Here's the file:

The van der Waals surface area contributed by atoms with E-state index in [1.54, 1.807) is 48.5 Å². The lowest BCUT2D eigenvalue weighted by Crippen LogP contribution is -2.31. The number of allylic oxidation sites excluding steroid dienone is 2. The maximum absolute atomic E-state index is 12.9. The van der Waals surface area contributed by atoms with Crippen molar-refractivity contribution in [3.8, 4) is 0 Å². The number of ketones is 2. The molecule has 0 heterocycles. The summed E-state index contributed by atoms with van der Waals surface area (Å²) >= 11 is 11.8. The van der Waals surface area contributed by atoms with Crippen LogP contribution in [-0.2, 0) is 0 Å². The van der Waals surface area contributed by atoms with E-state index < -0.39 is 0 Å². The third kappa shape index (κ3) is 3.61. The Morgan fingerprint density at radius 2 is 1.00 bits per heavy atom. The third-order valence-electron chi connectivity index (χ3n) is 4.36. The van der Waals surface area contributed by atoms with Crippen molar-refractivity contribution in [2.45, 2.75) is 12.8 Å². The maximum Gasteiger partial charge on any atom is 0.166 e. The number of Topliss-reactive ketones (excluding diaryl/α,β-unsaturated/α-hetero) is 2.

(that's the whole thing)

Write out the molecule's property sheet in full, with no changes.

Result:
The van der Waals surface area contributed by atoms with E-state index in [1.54, 1.807) is 48.5 Å². The lowest BCUT2D eigenvalue weighted by Crippen LogP contribution is -2.31. The number of allylic oxidation sites excluding steroid dienone is 2. The maximum absolute atomic E-state index is 12.9. The van der Waals surface area contributed by atoms with Crippen molar-refractivity contribution in [3.8, 4) is 0 Å². The number of ketones is 2. The molecule has 0 heterocycles. The summed E-state index contributed by atoms with van der Waals surface area (Å²) >= 11 is 11.8. The van der Waals surface area contributed by atoms with Crippen LogP contribution in [-0.2, 0) is 0 Å². The van der Waals surface area contributed by atoms with E-state index < -0.39 is 0 Å². The third kappa shape index (κ3) is 3.61. The Morgan fingerprint density at radius 2 is 1.00 bits per heavy atom. The third-order valence-electron chi connectivity index (χ3n) is 4.36. The van der Waals surface area contributed by atoms with Crippen molar-refractivity contribution in [2.45, 2.75) is 12.8 Å². The maximum Gasteiger partial charge on any atom is 0.166 e. The number of Topliss-reactive ketones (excluding diaryl/α,β-unsaturated/α-hetero) is 2.